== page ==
“Professor, have you ever cried when your patient died?”
Saito is currently undergoing training at the Cardiology department as an attending physician for a patient with unstable angina. After he’s been ordered to hide the fact that the patient requires immediate surgery, distrust begins to grow between them. From there on, a desperate fight for resistance inside Saito begins, asking himself over and over again about what it means to become a doctor.
Give My Regards to Black Jack is not an uplifting, ‘feel good’ medical manga. Saito Eijiro, a resident at a large university hospital, spends his time mired in ethical dilemmas and the dark side of practicing medicine in Japan (at least when this was published in 2002). The first volume looked at inadequacies built into the heath care system, and here Sato examines how doctors can be corrupt within that system while concentrating on the cardiology department.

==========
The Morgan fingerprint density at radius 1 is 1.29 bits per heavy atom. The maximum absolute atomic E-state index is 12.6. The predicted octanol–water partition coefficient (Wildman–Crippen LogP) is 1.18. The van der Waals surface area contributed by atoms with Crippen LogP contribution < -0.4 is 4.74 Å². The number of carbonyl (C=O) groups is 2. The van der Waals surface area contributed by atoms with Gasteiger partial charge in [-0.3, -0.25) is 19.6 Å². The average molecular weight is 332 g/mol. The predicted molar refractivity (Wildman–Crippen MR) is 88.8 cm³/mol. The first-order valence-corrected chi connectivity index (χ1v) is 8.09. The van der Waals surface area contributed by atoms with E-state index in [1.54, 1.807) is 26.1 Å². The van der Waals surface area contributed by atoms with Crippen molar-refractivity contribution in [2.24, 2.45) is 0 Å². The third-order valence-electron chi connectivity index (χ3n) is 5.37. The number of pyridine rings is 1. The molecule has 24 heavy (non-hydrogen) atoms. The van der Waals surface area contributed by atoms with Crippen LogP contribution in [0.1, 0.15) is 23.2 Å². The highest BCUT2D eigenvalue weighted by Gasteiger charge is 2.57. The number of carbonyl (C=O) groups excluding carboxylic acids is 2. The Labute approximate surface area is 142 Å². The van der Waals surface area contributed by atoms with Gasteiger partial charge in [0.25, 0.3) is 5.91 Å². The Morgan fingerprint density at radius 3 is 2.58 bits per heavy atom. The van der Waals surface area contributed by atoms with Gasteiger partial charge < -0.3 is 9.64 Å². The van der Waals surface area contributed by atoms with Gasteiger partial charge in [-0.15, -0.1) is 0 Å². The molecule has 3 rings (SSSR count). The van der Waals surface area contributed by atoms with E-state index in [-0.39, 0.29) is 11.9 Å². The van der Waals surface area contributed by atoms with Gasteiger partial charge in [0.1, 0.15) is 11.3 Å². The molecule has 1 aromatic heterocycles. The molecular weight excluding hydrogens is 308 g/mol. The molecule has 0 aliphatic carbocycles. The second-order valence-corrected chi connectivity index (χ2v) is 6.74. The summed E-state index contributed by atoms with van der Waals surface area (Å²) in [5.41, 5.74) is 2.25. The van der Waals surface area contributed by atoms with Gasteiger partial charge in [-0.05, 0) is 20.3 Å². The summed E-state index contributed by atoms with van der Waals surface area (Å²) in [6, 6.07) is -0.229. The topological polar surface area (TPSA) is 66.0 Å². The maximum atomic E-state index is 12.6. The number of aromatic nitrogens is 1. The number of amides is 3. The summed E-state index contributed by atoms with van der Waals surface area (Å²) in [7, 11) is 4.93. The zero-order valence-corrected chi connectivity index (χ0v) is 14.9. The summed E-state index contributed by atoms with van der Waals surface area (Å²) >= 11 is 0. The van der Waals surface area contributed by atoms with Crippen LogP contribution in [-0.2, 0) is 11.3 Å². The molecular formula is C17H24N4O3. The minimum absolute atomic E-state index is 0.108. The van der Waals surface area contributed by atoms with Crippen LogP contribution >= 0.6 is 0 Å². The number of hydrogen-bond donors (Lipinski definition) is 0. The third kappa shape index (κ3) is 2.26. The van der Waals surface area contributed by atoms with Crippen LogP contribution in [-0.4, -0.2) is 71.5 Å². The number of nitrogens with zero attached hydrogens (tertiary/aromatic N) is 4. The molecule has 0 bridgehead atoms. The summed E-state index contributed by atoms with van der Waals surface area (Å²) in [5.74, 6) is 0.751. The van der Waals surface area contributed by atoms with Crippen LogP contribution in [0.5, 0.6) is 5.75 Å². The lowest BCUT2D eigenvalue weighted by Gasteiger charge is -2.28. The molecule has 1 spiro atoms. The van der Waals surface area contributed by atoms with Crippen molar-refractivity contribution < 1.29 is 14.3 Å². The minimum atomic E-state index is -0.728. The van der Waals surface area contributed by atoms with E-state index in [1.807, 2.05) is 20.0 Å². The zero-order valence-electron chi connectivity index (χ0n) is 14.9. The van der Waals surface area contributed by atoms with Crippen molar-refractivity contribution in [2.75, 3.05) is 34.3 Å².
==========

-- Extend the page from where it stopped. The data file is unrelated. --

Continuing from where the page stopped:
Doctors withholding needed care, asking for bribes – it’s awful, gut-wrenching stuff. The volume does end on a high note, but I don’t fully believe the one good doctor’s character arc. His reasoning for refusing to operate any more makes sense, but the reason he comes back is mushy.
I have to spread these volumes out to give my (figurative) heart time to recover, but I’m definitely picking up the next volume. Saito is going to pediatrics, eep. I should stock up on tissues now.